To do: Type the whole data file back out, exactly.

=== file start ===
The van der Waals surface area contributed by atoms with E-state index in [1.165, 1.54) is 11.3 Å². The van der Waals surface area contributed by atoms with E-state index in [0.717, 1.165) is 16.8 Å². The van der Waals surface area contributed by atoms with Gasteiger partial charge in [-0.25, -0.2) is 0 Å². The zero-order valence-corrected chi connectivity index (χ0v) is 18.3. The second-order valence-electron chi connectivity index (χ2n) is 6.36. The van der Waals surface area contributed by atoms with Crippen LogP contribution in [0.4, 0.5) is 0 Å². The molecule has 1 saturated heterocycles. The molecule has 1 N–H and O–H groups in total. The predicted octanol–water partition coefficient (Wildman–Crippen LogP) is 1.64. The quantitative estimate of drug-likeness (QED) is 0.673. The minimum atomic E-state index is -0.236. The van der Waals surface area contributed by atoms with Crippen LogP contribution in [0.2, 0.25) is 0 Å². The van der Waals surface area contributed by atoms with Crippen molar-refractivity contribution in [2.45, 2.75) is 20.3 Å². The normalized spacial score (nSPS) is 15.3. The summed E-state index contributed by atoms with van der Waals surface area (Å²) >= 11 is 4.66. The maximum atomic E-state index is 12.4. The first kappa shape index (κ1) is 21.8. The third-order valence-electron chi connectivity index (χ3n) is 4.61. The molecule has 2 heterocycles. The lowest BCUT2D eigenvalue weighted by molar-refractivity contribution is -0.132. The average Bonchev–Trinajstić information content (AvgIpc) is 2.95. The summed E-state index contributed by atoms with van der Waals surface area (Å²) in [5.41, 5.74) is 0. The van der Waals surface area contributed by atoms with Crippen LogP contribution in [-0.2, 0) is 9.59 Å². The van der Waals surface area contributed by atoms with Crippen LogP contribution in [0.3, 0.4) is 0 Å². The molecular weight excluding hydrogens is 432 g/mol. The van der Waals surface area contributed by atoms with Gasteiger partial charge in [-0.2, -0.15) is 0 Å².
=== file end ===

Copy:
The van der Waals surface area contributed by atoms with E-state index in [1.165, 1.54) is 11.3 Å². The van der Waals surface area contributed by atoms with E-state index in [0.717, 1.165) is 16.8 Å². The van der Waals surface area contributed by atoms with Gasteiger partial charge in [-0.25, -0.2) is 0 Å². The zero-order valence-corrected chi connectivity index (χ0v) is 18.3. The second-order valence-electron chi connectivity index (χ2n) is 6.36. The van der Waals surface area contributed by atoms with Crippen LogP contribution in [0.4, 0.5) is 0 Å². The molecule has 1 saturated heterocycles. The molecule has 1 N–H and O–H groups in total. The predicted octanol–water partition coefficient (Wildman–Crippen LogP) is 1.64. The quantitative estimate of drug-likeness (QED) is 0.673. The minimum atomic E-state index is -0.236. The van der Waals surface area contributed by atoms with Crippen LogP contribution in [0.2, 0.25) is 0 Å². The van der Waals surface area contributed by atoms with Crippen molar-refractivity contribution in [2.45, 2.75) is 20.3 Å². The normalized spacial score (nSPS) is 15.3. The summed E-state index contributed by atoms with van der Waals surface area (Å²) >= 11 is 4.66. The maximum atomic E-state index is 12.4. The first kappa shape index (κ1) is 21.8. The third-order valence-electron chi connectivity index (χ3n) is 4.61. The molecule has 2 heterocycles. The lowest BCUT2D eigenvalue weighted by molar-refractivity contribution is -0.132. The average Bonchev–Trinajstić information content (AvgIpc) is 2.95. The summed E-state index contributed by atoms with van der Waals surface area (Å²) in [5.41, 5.74) is 0. The van der Waals surface area contributed by atoms with Crippen LogP contribution in [-0.2, 0) is 9.59 Å². The van der Waals surface area contributed by atoms with Crippen LogP contribution in [0.3, 0.4) is 0 Å². The molecular weight excluding hydrogens is 432 g/mol. The van der Waals surface area contributed by atoms with Gasteiger partial charge in [-0.2, -0.15) is 0 Å².